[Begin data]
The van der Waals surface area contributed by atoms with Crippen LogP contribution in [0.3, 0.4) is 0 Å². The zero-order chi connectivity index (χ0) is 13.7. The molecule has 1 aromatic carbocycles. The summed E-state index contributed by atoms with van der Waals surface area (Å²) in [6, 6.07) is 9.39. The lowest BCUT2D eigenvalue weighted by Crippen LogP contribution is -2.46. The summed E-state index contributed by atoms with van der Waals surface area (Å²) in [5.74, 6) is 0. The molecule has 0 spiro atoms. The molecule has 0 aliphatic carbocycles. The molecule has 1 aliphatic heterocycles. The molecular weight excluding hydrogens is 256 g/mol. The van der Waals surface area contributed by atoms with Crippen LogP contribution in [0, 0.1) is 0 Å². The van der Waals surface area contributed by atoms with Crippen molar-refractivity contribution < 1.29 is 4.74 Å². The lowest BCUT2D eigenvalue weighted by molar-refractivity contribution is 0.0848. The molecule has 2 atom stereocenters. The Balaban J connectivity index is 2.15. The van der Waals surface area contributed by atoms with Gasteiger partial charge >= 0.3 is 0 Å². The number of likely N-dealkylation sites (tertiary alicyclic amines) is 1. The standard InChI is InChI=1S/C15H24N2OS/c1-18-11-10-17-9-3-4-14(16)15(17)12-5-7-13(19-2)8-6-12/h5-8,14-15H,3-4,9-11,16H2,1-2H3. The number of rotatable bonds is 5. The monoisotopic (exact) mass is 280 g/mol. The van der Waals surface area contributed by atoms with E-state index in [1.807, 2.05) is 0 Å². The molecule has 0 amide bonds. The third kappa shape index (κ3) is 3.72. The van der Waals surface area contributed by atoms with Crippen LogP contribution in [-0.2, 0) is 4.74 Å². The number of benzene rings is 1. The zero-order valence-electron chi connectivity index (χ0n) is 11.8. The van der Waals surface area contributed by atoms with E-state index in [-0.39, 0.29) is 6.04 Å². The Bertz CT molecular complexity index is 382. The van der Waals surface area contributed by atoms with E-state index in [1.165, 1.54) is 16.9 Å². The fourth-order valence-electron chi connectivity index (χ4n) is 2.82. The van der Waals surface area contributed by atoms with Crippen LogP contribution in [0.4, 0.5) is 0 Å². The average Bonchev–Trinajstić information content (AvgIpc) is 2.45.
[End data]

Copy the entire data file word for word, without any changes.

The van der Waals surface area contributed by atoms with Crippen LogP contribution in [0.3, 0.4) is 0 Å². The zero-order chi connectivity index (χ0) is 13.7. The molecule has 1 aromatic carbocycles. The summed E-state index contributed by atoms with van der Waals surface area (Å²) in [6, 6.07) is 9.39. The lowest BCUT2D eigenvalue weighted by Crippen LogP contribution is -2.46. The summed E-state index contributed by atoms with van der Waals surface area (Å²) in [5.74, 6) is 0. The molecule has 0 spiro atoms. The molecule has 0 aliphatic carbocycles. The molecule has 1 aliphatic heterocycles. The molecular weight excluding hydrogens is 256 g/mol. The van der Waals surface area contributed by atoms with Crippen LogP contribution in [0, 0.1) is 0 Å². The van der Waals surface area contributed by atoms with Crippen molar-refractivity contribution < 1.29 is 4.74 Å². The lowest BCUT2D eigenvalue weighted by molar-refractivity contribution is 0.0848. The molecule has 2 atom stereocenters. The Balaban J connectivity index is 2.15. The van der Waals surface area contributed by atoms with Gasteiger partial charge >= 0.3 is 0 Å². The number of likely N-dealkylation sites (tertiary alicyclic amines) is 1. The standard InChI is InChI=1S/C15H24N2OS/c1-18-11-10-17-9-3-4-14(16)15(17)12-5-7-13(19-2)8-6-12/h5-8,14-15H,3-4,9-11,16H2,1-2H3. The number of rotatable bonds is 5. The monoisotopic (exact) mass is 280 g/mol. The van der Waals surface area contributed by atoms with E-state index in [1.807, 2.05) is 0 Å². The molecule has 0 amide bonds. The third kappa shape index (κ3) is 3.72. The van der Waals surface area contributed by atoms with Crippen LogP contribution in [-0.2, 0) is 4.74 Å². The number of benzene rings is 1. The zero-order valence-electron chi connectivity index (χ0n) is 11.8. The van der Waals surface area contributed by atoms with E-state index in [-0.39, 0.29) is 6.04 Å². The Bertz CT molecular complexity index is 382. The van der Waals surface area contributed by atoms with E-state index in [1.165, 1.54) is 16.9 Å². The fourth-order valence-electron chi connectivity index (χ4n) is 2.82. The van der Waals surface area contributed by atoms with Crippen LogP contribution in [0.4, 0.5) is 0 Å². The average Bonchev–Trinajstić information content (AvgIpc) is 2.45.